The Briefcase: Mum’s the word on the $100K, but Manchester family learned a lot from reality TV experience

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Cara and Dave Bronson of Manchester, featured in "The Briefcase" starting May 27 on CBS.
Cara and Dave Bronson of Manchester, featured in “The Briefcase” starting May 27 on CBS.

MANCHESTER, NH — When Dave and Cara Bronson signed on to participate in a new reality TV show, they thought it was going to be a documentary about life after war.

Dave, 49, a retired Iraq War veteran who lost his leg in 2005 in a roadside bomb blast, has endured 33 surgeries.  Cara, 43, who was pregnant during filming, works the night shift as a nurse, and they live on a third-floor apartment with their 2-year-old son and dog.

Life has been tough.

The Bronson Family.
The Bronson Family.

“I lost my left leg and was shot in my right leg. It’s been an ongoing struggle. There are problems that arise, irritations with the leg, and the prosthetic. Every day is different,” says Dave.

But soon after filming began for “The Briefcase,” which premieres May 27 at 8 p.m. on CBS, the Bronsons found out they were in for much more than they bargained for.

“On the first day of filming the executive producer showed up at our house with the briefcase. That’s when the roller coaster began,” says Dave.

The show serves as a summer replacement from the producers of “The Biggest Loser” and will air for six weeks in the Wednesday “Survivor” slot. It is described by creators as more of a “social experiment” than a straightforward reality show.

In each episode, two “hard-working American families” who are experiencing financial setbacks are featured. Each family is handed a briefcase containing $101,000 and a potentially life-altering decision:  keep all of the money for themselves, or give all or part of it to another family in need.

Each family got to keep $1,000. What they did with the rest of the money was up to them.

Dave says without knowing what they were getting into, everything went smoothly and — without giving anything away about their ultimate decision — says the outcome “was amazing.”

“We knew as soon as we heard there was $101,000 in the briefcase, that there was going to be some sort of twist,” says Dave.

The Bergen Family of North Carolina.
The Bergin Family of North Carolina.

“We filmed for a week, and we had 72 hours from the time the executive  producer made the proposal to come to a decision about how much we were going to keep. Over that time we learned about the other family, the Bergins, from Matthews, NC, and some of the health issues and struggles they were going through,” says Dave.

Cara Bronson, who works the night shift at a local hospital and is the family’s breadwinner, said she spent a few sleepless nights during the decision-making process.

“It was a tough choice. We were in complete shock when we found out about the money. It’s not every day someone comes to your house with $100,000 in a briefcase. At first we were like, ‘Oh great, all this money would help pay off most of our debt.’ Plus, we’re building a house that’s specially adapted for Dave, and so we felt like going into the new house would be great if we could have no debt,” says Cara. “And then we realized there was a family we could potentially help. That’s when we took a step back to sort it out, and it was definitely a challenge, coming to an agreement.”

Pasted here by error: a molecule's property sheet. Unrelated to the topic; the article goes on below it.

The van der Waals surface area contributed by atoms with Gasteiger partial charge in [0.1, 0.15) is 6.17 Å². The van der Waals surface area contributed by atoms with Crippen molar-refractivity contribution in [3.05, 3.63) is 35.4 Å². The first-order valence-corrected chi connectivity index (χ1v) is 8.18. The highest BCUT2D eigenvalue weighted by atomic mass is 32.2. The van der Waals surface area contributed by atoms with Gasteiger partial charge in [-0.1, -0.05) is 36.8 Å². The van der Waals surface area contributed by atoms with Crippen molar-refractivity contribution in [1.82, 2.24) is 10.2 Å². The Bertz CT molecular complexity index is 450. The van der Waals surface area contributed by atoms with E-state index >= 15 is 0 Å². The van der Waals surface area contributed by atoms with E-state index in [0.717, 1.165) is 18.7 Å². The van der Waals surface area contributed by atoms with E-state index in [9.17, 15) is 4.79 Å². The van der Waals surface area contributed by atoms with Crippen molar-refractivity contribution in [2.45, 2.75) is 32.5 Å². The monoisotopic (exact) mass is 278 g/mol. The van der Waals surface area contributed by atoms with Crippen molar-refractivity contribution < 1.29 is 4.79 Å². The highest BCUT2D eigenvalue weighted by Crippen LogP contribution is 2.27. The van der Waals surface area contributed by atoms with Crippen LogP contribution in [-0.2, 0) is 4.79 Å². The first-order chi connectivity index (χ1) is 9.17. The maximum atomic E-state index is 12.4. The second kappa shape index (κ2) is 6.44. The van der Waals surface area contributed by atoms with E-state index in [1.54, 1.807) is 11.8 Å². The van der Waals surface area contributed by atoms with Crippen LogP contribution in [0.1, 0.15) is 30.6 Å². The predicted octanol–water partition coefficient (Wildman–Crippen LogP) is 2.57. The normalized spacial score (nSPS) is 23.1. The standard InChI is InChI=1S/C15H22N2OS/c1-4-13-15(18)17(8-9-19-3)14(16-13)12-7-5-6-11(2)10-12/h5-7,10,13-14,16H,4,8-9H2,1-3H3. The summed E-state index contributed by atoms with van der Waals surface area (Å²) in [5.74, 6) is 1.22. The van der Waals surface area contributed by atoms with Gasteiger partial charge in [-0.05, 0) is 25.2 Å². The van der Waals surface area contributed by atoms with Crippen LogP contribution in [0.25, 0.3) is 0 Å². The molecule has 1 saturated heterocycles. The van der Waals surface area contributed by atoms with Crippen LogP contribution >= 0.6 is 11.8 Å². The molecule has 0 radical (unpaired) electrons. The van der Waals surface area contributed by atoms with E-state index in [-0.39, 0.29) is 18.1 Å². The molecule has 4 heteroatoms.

In the process, Dave said he and Cara say they learned a few things — like you never know what kind of struggles your neighbor might be facing in life, and that it’s important to consider how you might make a difference in someone else’s life.

Also, adds Cara, that money is “definitely not everything.”

Filming took place in March while Cara was 8-months pregnant. Since then, they’ve welcomed their daughter, Teagan, into the world, who is getting lots of attention from 2-year-old brother, Gavin.

Somehow they managed to keep their participation in the show under wraps until they got the green light a few weeks ago from CBS.

“Nobody really knew that we had done the show until the network released the trailer, and then it was an ‘a-ha moment’ for our family. They were like, ‘Oh, so that’s what’s been going on with you guys.’ They knew we were out of town, when we flew out to California, and they’ve been really supportive of it,” says Dave.

He said they bonded with the film crew, and still talk fairly regularly with the Bergins.

“Cara’s a nurse, and they’ve had some undiagnosed health issues with their daughter, so Cara’s been trying to help out with research,” says Dave.

Dave and Cara agree that, despite some of the negative things they’d heard about reality TV, theirs was a positive experience, and they have no regrets.

“In making the decision we made, we talked about the things we wanted versus the things we needed,  and we also talked about what the Bergens were up against. We didn’t know that all the while, they were in same position we were. In fact, we started speculating that maybe it was going to be a complete ‘pay it forward’ situation, and that maybe based on what we did, then they would have to make the same decision and pay the remaining money forward to another family,” says Dave.

As of last week, they hadn’t firmed up any plans for a “Briefcase” watch party, says Dave.

“We know both our parents want to do some kind of viewing party, but we might just want to stay home with the kids and watch,” says Cara. “It’s going to be exciting to see how the finished product turns out, and to see how the other families handled it.”

“Yes,” added Dave, “I think everybody involved took something positive from the experience.”

You can watch the trailer below, and click here to see a teaser about the Bronsons.

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About this Author


Carol Robidoux

PublisherManchester Ink Link

Longtime NH journalist and publisher of Loves R&B, German beer, and the Queen City!